SL: This is the second time that Out in UL has won Best Society in my time involved. Last time, it was the eyar of the marriage referendum and this shows that we haven’t slacked off since! We have really tried to give UL LGBTQ+ students who need it a safe space in which to explore their gender or sexuality, get to know others like them and grow from that. We also have had many campaigns, some focused on giving information to straight people so we’re really making a positive impact.

HC: The Mike Sadlier Overall Achievement in UL Societies’ Award is a massive achievement. Were you expecting the win? How did that achievement feel?

SL: I was honestly shocked at winning the award, but it really is on the back of working hard for things I’m passionate about. It was tough being involved in Out in UL originally when I wasn’t even out to everyone but to have come from that to helping lead the society, grow its space for members to feel comfortable and push beyond our members into far-reaching campaigns and events is massive. I just have a drive to do things for the better and help people, whether it’s with their own work or grow themselves along the way.

HC: What motivates you?

SL: “A lot of different things. Firstly, issues and things that I care about. For example, the marriage referendum. I really cared about the introduction of same sex marriage in Ireland, so what motivated me was the want for real change in our society. I go to protests a  lot. I’ve been to one’s against student fees, repealing the 8th amendment, pride marches. They all want change on a wider scale, and then I kind of tone it back down for instance to LGBTQ+ issues or whatever I care about on campus”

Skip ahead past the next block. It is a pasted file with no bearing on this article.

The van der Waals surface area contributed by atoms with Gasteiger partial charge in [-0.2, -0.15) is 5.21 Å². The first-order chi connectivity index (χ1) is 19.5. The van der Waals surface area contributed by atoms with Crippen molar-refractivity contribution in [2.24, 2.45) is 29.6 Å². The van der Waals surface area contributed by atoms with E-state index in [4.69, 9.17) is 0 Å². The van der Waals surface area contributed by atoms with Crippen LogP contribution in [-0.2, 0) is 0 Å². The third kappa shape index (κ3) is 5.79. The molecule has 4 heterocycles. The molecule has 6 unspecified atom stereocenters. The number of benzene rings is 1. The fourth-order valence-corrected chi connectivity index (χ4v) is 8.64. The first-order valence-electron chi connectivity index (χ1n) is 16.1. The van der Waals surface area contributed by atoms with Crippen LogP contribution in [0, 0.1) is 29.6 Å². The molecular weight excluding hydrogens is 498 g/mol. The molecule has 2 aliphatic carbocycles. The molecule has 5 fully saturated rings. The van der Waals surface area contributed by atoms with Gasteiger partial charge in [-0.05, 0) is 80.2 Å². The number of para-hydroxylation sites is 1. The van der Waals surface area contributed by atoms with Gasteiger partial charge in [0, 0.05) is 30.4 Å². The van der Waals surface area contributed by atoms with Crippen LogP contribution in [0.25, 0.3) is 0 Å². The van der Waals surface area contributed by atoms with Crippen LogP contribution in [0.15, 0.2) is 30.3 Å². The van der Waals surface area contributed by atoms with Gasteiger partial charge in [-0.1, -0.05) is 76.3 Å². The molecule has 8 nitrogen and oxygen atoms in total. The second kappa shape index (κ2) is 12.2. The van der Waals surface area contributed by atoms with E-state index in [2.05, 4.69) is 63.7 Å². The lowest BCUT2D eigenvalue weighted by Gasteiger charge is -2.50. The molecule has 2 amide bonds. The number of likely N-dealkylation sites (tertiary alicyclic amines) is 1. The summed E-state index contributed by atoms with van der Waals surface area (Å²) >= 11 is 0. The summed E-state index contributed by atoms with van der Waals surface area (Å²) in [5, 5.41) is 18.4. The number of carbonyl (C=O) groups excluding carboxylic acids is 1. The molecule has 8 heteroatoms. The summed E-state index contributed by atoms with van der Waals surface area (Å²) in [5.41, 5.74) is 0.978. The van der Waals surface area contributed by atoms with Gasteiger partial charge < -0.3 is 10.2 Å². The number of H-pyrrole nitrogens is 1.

Seán says what motivates him in Journalism is the want to try loads of different things like social media, radio, as well as the desire to tell stories and interview interesting people.

HC: Who’s your idol?

SL: “There’s a lot of people I looked up to in my life but in a lot of ways  they fail, for example Panti Bliss, around the marriage referendum I saw a lot of positive things about Panti but with time I’d see other views and also the privilege that they have had and they wouldn’t really show that so after time Panti wasn’t such an idol to me. Even with a lot of journalists I find loads of them do brilliant work but a lot of the time they forget there are things going on outside of their bubble. There are issues that they are supposed to be writing about but don’t, so for me it’s less about idols and more about learning from those people, from their mistakes, and from what they do well to try and get a broader perspective”.

HC: Have you enjoyed your time in UL?

SL: “I have hugely enjoyed my time in UL, my biggest fear coming in was that I wouldn’t make any friends but with clubs and societies and just meeting people in my course, I was forced out of my comfort zone and that helped a lot. Many aspects of my course are very beneficial and also there are a lot of things in University I love, such as campaigns and initiatives like our sexual health awareness campaign etc. I do think UL has that want for its students to enjoy themselves when they come in the door, to grow as people and to walk out better than they were before.”